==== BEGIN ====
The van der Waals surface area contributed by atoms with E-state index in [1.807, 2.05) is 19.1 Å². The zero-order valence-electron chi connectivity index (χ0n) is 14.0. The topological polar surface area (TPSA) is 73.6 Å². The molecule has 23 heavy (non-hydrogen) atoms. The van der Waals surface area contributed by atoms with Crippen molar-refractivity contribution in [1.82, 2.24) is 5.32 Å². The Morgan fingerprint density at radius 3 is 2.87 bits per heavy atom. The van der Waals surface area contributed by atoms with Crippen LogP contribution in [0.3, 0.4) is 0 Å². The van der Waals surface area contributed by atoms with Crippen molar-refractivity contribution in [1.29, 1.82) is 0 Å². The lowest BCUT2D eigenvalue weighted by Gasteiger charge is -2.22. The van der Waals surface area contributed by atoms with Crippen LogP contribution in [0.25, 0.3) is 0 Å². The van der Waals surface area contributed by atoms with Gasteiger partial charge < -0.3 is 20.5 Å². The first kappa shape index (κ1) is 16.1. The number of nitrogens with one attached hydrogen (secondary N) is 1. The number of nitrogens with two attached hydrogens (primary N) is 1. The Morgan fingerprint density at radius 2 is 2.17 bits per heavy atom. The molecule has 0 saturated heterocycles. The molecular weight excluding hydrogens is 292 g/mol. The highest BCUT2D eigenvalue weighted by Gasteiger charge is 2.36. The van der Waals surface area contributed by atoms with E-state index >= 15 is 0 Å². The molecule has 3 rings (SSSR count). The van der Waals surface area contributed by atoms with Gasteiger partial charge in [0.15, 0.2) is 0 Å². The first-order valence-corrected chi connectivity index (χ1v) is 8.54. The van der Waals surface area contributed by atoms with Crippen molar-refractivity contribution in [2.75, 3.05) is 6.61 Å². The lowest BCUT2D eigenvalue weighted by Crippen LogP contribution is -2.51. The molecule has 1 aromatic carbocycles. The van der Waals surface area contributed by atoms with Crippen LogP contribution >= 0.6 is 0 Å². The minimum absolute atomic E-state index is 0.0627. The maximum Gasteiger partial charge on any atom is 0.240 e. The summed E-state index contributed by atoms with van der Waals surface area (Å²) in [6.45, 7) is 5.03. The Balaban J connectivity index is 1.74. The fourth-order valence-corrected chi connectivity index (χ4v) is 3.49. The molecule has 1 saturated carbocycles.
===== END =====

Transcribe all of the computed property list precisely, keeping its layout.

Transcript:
The van der Waals surface area contributed by atoms with E-state index in [1.807, 2.05) is 19.1 Å². The zero-order valence-electron chi connectivity index (χ0n) is 14.0. The topological polar surface area (TPSA) is 73.6 Å². The molecule has 23 heavy (non-hydrogen) atoms. The van der Waals surface area contributed by atoms with Crippen molar-refractivity contribution in [1.82, 2.24) is 5.32 Å². The Morgan fingerprint density at radius 3 is 2.87 bits per heavy atom. The van der Waals surface area contributed by atoms with Crippen LogP contribution in [0.3, 0.4) is 0 Å². The van der Waals surface area contributed by atoms with Crippen molar-refractivity contribution in [1.29, 1.82) is 0 Å². The lowest BCUT2D eigenvalue weighted by Gasteiger charge is -2.22. The van der Waals surface area contributed by atoms with Crippen LogP contribution in [0.25, 0.3) is 0 Å². The van der Waals surface area contributed by atoms with Gasteiger partial charge < -0.3 is 20.5 Å². The first kappa shape index (κ1) is 16.1. The number of nitrogens with one attached hydrogen (secondary N) is 1. The number of nitrogens with two attached hydrogens (primary N) is 1. The Morgan fingerprint density at radius 2 is 2.17 bits per heavy atom. The molecule has 0 saturated heterocycles. The molecular weight excluding hydrogens is 292 g/mol. The highest BCUT2D eigenvalue weighted by Gasteiger charge is 2.36. The van der Waals surface area contributed by atoms with E-state index >= 15 is 0 Å². The molecule has 3 rings (SSSR count). The van der Waals surface area contributed by atoms with Gasteiger partial charge in [0.15, 0.2) is 0 Å². The first-order valence-corrected chi connectivity index (χ1v) is 8.54. The van der Waals surface area contributed by atoms with Crippen molar-refractivity contribution in [2.75, 3.05) is 6.61 Å². The lowest BCUT2D eigenvalue weighted by Crippen LogP contribution is -2.51. The molecule has 1 aromatic carbocycles. The van der Waals surface area contributed by atoms with Crippen LogP contribution >= 0.6 is 0 Å². The minimum absolute atomic E-state index is 0.0627. The maximum Gasteiger partial charge on any atom is 0.240 e. The summed E-state index contributed by atoms with van der Waals surface area (Å²) in [6.45, 7) is 5.03. The Balaban J connectivity index is 1.74. The fourth-order valence-corrected chi connectivity index (χ4v) is 3.49. The molecule has 1 saturated carbocycles.